By Paul Gable
Camp 1026 Myrtle Beach of the Sons of Confederate Veterans held a Confederate Memorial Day service Sunday April 12th at Withers Swash Cemetery, 723 Collins St., Myrtle Beach beginning at 3 p.m.
Camp 1026, known as the “Horry Rough and Readys”, began meeting January 2011 and received its charter June 2011. Its name traces back to Company G, 10th Regiment, S.C. Volunteers, in the War Between the States. Co. G, whose nickname was the Horry Rough and Readys, was made up of volunteers from central Horry County. The name was a unanimous choice of the 16 charter members of the camp.
Confederate Memorial Day is a remembrance of those citizen-soldiers who fought so valiantly for the Southern cause in the 1861-5 war. The Sons of Confederate Veterans is a heritage group whose main mission is to protect and maintain the graves of Confederate soldiers.
Over 660 Confederate veterans are buried in Horry County. Withers Swash Cemetery is the resting place of six of these veterans and Ocean Woods Cemetery in Myrtle Beach holds the graves of another two Confederate veterans.
The service will begin with a Pledge of Allegiance to the U.S. and Confederate flags. It will include a talk about the meaning of Confederate Memorial Day, a reading of the names of the roll of dead veterans in Withers Swash and Ocean Woods cemeteries, taps and a 21 gun salute.
Confederate Memorial Day differs within the states of the old Confederacy. This service is based on the fourth Monday in April observance, which commemorates the surrender of Confederate Gen. Joseph E. Johnston to Union Gen. William T. Sherman on April 26, 1865.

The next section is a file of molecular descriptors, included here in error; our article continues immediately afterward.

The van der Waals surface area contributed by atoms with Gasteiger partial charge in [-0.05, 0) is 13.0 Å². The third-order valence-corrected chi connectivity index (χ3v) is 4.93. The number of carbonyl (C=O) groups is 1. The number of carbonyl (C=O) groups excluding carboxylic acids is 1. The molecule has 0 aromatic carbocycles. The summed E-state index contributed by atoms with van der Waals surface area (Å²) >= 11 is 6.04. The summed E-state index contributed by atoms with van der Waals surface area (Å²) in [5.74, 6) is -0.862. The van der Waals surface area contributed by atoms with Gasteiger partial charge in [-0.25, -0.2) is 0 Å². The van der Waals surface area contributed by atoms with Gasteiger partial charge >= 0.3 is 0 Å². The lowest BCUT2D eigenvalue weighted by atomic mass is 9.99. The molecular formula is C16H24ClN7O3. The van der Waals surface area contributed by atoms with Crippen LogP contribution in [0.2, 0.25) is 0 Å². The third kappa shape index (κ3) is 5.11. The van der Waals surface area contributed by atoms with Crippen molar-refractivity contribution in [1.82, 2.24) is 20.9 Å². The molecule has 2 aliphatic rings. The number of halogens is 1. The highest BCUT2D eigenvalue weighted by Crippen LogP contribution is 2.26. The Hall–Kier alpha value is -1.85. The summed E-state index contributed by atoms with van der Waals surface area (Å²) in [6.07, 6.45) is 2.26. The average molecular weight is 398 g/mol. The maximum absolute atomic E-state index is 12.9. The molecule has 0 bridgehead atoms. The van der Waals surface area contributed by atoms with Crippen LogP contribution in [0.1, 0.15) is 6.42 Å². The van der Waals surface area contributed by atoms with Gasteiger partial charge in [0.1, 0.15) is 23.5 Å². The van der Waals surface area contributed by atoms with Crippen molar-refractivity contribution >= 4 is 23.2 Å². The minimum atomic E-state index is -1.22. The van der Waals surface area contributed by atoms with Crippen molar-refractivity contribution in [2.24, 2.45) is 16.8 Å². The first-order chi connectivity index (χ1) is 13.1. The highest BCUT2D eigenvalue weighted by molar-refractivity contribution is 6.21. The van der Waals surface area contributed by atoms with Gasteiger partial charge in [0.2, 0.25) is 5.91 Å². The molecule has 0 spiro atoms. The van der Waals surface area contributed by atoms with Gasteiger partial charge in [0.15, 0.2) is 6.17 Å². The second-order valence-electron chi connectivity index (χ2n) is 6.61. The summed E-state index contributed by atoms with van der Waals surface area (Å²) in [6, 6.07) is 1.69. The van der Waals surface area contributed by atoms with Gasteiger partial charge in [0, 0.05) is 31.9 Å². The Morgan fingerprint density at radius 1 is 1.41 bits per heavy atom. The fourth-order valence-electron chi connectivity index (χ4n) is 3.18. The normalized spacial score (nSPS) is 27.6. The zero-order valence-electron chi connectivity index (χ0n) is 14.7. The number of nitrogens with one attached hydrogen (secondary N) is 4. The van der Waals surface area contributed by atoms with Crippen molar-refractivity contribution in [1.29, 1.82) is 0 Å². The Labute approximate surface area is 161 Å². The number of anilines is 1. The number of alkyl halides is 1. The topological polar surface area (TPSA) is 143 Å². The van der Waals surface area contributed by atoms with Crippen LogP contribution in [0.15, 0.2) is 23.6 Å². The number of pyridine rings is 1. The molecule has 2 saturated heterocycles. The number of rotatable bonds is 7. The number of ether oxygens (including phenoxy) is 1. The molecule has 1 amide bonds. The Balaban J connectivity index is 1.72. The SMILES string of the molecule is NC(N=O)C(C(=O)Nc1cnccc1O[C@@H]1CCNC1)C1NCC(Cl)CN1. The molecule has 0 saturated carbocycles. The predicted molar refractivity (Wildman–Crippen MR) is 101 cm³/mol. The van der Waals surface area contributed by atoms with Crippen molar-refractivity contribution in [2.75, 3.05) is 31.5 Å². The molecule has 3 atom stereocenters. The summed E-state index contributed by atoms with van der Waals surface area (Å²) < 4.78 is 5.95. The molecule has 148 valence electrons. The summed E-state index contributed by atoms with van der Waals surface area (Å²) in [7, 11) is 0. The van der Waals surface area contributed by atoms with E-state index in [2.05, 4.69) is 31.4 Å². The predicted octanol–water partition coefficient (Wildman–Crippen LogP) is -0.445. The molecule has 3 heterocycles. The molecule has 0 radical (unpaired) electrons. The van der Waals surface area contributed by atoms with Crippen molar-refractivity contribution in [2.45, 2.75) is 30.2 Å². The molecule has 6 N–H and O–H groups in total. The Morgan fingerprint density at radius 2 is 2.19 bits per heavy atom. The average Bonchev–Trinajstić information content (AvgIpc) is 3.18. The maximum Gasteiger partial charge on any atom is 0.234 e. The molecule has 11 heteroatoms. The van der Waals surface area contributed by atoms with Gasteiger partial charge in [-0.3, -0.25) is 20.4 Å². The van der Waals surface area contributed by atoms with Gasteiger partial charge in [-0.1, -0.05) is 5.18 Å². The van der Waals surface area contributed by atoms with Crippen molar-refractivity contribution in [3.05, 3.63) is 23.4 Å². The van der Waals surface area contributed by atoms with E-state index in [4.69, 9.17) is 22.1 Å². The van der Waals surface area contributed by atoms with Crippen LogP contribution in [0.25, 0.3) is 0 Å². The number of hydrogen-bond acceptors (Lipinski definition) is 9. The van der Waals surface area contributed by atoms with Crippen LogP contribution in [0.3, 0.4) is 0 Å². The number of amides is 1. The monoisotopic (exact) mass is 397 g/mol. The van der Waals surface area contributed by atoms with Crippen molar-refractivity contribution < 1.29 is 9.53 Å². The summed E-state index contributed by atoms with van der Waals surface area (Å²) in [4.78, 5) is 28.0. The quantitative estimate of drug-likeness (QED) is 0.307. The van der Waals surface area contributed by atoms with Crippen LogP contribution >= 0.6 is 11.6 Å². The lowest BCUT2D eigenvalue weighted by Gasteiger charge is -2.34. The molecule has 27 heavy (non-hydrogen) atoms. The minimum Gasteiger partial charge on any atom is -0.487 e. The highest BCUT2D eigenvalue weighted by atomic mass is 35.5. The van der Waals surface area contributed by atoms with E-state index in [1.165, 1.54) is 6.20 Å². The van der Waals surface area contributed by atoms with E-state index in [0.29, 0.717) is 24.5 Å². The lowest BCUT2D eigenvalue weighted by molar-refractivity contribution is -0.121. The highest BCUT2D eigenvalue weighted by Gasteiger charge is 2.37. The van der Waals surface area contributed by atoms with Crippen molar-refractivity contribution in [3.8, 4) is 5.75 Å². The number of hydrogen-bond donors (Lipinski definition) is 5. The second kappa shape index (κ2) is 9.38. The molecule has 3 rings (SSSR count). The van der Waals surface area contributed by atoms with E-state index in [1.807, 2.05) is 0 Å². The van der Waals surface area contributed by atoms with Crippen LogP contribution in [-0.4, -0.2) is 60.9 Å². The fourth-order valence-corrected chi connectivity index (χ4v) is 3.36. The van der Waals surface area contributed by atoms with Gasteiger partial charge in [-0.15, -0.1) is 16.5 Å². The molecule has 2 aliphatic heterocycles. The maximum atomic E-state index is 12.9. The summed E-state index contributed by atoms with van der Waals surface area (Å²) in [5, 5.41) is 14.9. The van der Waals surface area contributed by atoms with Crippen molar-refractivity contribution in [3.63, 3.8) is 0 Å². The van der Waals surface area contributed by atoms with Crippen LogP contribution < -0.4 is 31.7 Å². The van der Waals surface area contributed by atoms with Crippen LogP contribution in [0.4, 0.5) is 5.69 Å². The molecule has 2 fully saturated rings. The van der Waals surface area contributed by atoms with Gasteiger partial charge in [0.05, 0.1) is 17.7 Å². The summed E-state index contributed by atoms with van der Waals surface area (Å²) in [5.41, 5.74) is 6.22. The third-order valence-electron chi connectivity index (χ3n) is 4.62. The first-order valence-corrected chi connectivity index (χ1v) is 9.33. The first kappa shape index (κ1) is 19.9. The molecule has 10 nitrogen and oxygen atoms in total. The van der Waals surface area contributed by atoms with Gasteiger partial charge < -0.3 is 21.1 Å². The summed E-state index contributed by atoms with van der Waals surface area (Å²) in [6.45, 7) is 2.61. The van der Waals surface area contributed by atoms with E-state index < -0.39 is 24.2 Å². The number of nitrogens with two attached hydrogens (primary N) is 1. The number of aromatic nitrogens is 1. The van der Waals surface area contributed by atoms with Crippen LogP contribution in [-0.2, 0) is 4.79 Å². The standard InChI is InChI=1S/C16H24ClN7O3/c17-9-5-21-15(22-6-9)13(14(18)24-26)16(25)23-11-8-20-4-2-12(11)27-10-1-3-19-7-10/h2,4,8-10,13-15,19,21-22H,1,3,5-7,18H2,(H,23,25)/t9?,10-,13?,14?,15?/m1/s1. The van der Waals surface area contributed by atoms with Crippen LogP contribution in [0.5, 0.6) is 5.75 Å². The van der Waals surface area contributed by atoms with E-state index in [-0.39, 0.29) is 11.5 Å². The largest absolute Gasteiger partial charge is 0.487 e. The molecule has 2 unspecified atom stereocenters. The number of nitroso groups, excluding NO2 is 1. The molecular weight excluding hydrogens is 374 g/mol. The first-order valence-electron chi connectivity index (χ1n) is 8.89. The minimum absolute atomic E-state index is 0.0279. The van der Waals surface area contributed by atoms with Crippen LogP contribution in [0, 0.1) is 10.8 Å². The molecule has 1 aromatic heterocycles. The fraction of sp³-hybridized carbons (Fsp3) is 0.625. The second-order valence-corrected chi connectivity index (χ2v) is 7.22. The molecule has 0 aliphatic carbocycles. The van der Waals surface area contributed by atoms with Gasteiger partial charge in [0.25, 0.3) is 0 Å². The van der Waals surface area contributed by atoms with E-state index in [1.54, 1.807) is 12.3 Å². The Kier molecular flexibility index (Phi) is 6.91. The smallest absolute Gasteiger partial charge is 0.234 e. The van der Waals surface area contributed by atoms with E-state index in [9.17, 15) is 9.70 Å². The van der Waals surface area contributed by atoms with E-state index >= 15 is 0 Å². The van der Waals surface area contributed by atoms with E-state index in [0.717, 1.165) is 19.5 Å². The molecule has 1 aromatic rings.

The Sons of Confederate Veterans was formed in 1896 as the direct heir to the United Confederate Veterans as the veterans of the war were dying out. It is the oldest hereditary organization for male descendants of soldiers who served honorably in the Confederate armed forces.
While the Confederate flag will be on display and “Dixie” will be played during the service, the Sons of Confederate Veterans is not a racist or hate group. It is an organization which honors the military service of its ancestors, honors their heritage and protects their graves.
My great Confederate friend Robert Shelley invited me, the great-grandson of a Union soldier who, after the war, was a member of McLean Post No. 16, Grand Army of the Republic, Reading District, to the Camp 1026 service. I am happy to take up Robert’s invitation, even though it is possible someone will be honored who fought against my ancestor 150 or so years ago.
Although our ancestors fought on different sides, it was a common legacy of national turmoil that they shared. Robert and I also share the experience of military service, he in the Air Force, me in the Navy, during the Vietnam era, another time of national turmoil.
American history can be said to be one of overcoming periods of great turmoil to become a stronger nation. We are in one of those periods again where philosophical divide separates us.
Robert Shelley and I have widely different ancestral and geographical heritages. Yet, we have become great friends because we understand that the values we share far surpass the differences in our backgrounds. I am proud to share with him a tribute to Confederate veterans.
Honored were those Americans who served in the Confederate forces during the War Between the States and maybe a quiet tribute to a long ago Yankee too.